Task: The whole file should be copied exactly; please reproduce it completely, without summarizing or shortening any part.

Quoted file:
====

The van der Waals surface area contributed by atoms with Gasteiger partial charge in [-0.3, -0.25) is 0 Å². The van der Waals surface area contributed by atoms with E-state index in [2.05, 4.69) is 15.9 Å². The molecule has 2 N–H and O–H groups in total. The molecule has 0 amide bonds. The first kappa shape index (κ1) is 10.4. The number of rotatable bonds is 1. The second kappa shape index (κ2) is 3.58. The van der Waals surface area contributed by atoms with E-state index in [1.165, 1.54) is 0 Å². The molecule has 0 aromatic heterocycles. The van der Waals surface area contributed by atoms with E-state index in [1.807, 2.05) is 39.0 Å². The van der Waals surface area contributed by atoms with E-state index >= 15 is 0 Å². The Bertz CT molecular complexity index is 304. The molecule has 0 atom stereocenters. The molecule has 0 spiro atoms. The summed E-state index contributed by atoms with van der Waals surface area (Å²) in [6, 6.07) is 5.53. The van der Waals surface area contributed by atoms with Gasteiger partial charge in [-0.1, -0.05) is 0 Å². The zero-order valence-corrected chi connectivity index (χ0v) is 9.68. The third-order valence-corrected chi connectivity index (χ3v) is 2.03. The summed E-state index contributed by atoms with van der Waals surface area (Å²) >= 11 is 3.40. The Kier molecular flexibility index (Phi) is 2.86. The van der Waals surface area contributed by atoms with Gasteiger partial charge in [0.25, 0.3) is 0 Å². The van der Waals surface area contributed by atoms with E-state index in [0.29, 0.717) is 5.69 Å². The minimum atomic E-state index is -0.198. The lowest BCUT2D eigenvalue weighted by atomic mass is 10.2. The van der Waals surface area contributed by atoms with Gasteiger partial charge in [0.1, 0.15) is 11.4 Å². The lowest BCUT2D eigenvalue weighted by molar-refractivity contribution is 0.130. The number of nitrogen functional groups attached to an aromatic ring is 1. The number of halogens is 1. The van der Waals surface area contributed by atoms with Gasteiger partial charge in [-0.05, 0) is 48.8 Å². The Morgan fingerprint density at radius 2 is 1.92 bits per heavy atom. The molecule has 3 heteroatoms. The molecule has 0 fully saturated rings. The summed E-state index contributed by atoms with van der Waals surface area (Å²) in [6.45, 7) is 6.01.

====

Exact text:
The van der Waals surface area contributed by atoms with Gasteiger partial charge in [-0.3, -0.25) is 0 Å². The van der Waals surface area contributed by atoms with E-state index in [2.05, 4.69) is 15.9 Å². The molecule has 2 N–H and O–H groups in total. The molecule has 0 amide bonds. The first kappa shape index (κ1) is 10.4. The number of rotatable bonds is 1. The second kappa shape index (κ2) is 3.58. The van der Waals surface area contributed by atoms with E-state index in [1.165, 1.54) is 0 Å². The molecule has 0 aromatic heterocycles. The van der Waals surface area contributed by atoms with E-state index in [1.807, 2.05) is 39.0 Å². The van der Waals surface area contributed by atoms with E-state index >= 15 is 0 Å². The Bertz CT molecular complexity index is 304. The molecule has 0 atom stereocenters. The molecule has 0 spiro atoms. The summed E-state index contributed by atoms with van der Waals surface area (Å²) in [6, 6.07) is 5.53. The van der Waals surface area contributed by atoms with Gasteiger partial charge in [-0.1, -0.05) is 0 Å². The zero-order valence-corrected chi connectivity index (χ0v) is 9.68. The third-order valence-corrected chi connectivity index (χ3v) is 2.03. The summed E-state index contributed by atoms with van der Waals surface area (Å²) >= 11 is 3.40. The Kier molecular flexibility index (Phi) is 2.86. The van der Waals surface area contributed by atoms with Gasteiger partial charge in [0.25, 0.3) is 0 Å². The van der Waals surface area contributed by atoms with E-state index in [0.29, 0.717) is 5.69 Å². The minimum atomic E-state index is -0.198. The lowest BCUT2D eigenvalue weighted by atomic mass is 10.2. The van der Waals surface area contributed by atoms with Gasteiger partial charge in [0.1, 0.15) is 11.4 Å². The lowest BCUT2D eigenvalue weighted by molar-refractivity contribution is 0.130. The number of nitrogen functional groups attached to an aromatic ring is 1. The number of halogens is 1. The van der Waals surface area contributed by atoms with Gasteiger partial charge in [-0.05, 0) is 48.8 Å². The Morgan fingerprint density at radius 2 is 1.92 bits per heavy atom. The molecule has 3 heteroatoms. The molecule has 0 fully saturated rings. The summed E-state index contributed by atoms with van der Waals surface area (Å²) in [6.45, 7) is 6.01.